115 Collins Street Melbourne, VIC 300003 9001 8755
|Opening hours||Mon-Fri, 11.30am-late;Sat, 4pm-late|
|Features||Licensed, Gluten-free options|
|Prices||Expensive (mains over $40)|
|Payments||AMEX, Mastercard, Visa|
IT'S NOT SO SURPRISING THAT THE team behind Gerald's Bar, the slightly eccentric and much-chronicled benchmark local in Carlton North, has come up trumps with the bar at their city restaurant Brooks. But while a superficial glance might have you believing that the bar at Brooks is just a slightly nuanced repeat of the same successful formula - the well-packed timber shelving, soundtrack via vinyl and wine list that allows you to drink well without going into debt all evidence of shared lineage - it's actually very much its own entity.
First, this is obviously a restaurant bar and so, unlike Gerald's, is not the main event but a part of it. The presence of lauded chef Nic Poelaert (formerly of Embrasse) in the kitchen and a sizeable split-level dining room taking up most of the basement space might have made lesser bars shrink into insignificance as nothing more than a glorified holding pen for the main show, but not here.
Brooks' owners, Gerald Diffey and Mario Di Ienno, understand that the most successful restaurant bars (a surprisingly rare breed in Melbourne) bring in a crowd that might have no intention of dining in the restaurant. Though this might seem counter-intuitive when you're trying to get bums on dining room seats, the presence of a lively and busy bar that's intent on doing its own thing adds to the energy, glamour and flexibility of the whole package. You want to go back.
It's certainly a good-looking space with its curving marble-top bar (best position is at the end closest to the entrance, where small groups can sit facing each other at the rounded end, like at a table), dark-timber detailing and sizeable ice bucket jammed full of condensation-beaded good things to drink. Even better is the presence of bartender Shae Silvestro, who not only knows one end of a cocktail shaker from the other but is good with the kind of bartender intuition whereby he has more of an idea of what you want to drink than you do. The cocktail list is a two-page affair, with many of the concoctions riffing on the classics - the signature cocktail The Brooks ($18) is a take on a whisky sour - and a really nice lean to the savoury. The Paper Plane ($19), for example, is a mixture of bourbon, Aperol, amaro and lemon juice that's a beautifully balanced and thirst-quenching mix between bitter and sweet.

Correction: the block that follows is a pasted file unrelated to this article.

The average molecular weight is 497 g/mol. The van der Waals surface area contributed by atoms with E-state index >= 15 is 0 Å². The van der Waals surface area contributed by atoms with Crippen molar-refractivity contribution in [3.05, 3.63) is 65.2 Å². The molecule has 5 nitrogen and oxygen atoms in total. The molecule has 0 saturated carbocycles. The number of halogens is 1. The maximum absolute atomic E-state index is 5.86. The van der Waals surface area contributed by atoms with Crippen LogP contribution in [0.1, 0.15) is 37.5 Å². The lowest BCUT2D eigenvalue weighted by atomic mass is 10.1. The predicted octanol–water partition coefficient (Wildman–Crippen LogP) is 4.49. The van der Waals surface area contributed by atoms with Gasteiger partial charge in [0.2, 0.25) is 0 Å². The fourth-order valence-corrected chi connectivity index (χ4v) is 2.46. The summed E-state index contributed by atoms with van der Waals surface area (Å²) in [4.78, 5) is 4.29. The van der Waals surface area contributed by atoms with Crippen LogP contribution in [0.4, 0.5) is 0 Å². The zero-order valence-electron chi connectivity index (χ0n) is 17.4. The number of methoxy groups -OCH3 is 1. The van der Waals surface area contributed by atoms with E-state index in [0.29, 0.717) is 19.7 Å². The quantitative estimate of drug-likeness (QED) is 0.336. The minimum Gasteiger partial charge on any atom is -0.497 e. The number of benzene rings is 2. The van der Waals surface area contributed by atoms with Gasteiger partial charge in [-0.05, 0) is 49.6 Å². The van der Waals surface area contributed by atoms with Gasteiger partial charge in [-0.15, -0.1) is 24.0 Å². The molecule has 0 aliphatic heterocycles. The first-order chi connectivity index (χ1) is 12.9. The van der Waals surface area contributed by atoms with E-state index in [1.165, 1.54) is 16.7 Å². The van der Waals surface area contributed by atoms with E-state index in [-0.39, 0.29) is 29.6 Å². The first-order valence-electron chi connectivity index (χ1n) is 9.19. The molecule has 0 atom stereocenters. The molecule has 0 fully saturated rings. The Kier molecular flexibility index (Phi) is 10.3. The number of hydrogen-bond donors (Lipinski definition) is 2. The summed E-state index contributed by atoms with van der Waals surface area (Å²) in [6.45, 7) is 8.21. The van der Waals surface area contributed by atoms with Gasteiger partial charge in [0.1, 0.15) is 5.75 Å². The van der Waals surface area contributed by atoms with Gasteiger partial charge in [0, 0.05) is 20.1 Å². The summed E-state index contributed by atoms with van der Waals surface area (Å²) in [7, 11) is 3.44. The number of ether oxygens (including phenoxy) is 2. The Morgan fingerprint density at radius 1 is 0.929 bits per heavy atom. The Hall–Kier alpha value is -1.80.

There's a decent list of beer (including the delicious 961 Red Ale from Lebanon, $10) and cider and a generous 20-plus wines available by the glass. The welcome variety on the by-the-glass list - welschriesling from Croatia, vermentino from Queensland, nebbiolo from Italy, savagnin from France - is echoed in the bottle list that, with a few exceptions, keeps the price in the very reasonable $50-$80 range.
Bar snacks come via the smaller portions on the main menu, starting with oysters and caviar (30 grams from Yarra Valley, $30; China, $110; Israel, $130) and moving on to excellent beef charcuterie from Warialda ($28), a meat or vegetarian ''cheeky bun'' (aka fancy hamburger, $18) or excellent little pillows of rye bread filled with a silky chicken parfait ($15).
Brooks is a vastly different beast from Gerald's Bar, but it does share a particular cheeky/quirky attitude that's almost its own genre. The city is a better and more-rounded place for it being there.
Cheers A well-rounded, self-assured restaurant bar
Jeers The wrenching decision of having to drink here or at Gerald's
Shae Silvestro says he was ''brought up'' in a classic way with cocktails but is increasingly adding seasonal elements, new finds (particularly French aperitifs and spirits) and ingredients he's worked on with the chefs in the kitchen (he recently found an effective way of infusing alcohol and pineapple using vacuum-sealed bags more commonly used for sous vide).
The Brooks' signature cocktail, The Brooks, was a matter of trial and error that happened over a few days with a group of regulars who insisted the restaurant should have its own drink.
''It took a little while,'' Silvestro says. ''But I finally came up with something that we all agreed captured the essence of the place.''
60ml rye whiskey
5ml Fernet Branca Menta
30ml fresh lemon juice
3/4 shot (22ml) of sugar syrup
1 egg white
Dry shake (without ice) so the egg white gets frothy, then shake with ice to cool the drink down. Strain into an Old Fashioned glass (small tumbler) and shake a few drops of Angostura bitters onto the foam.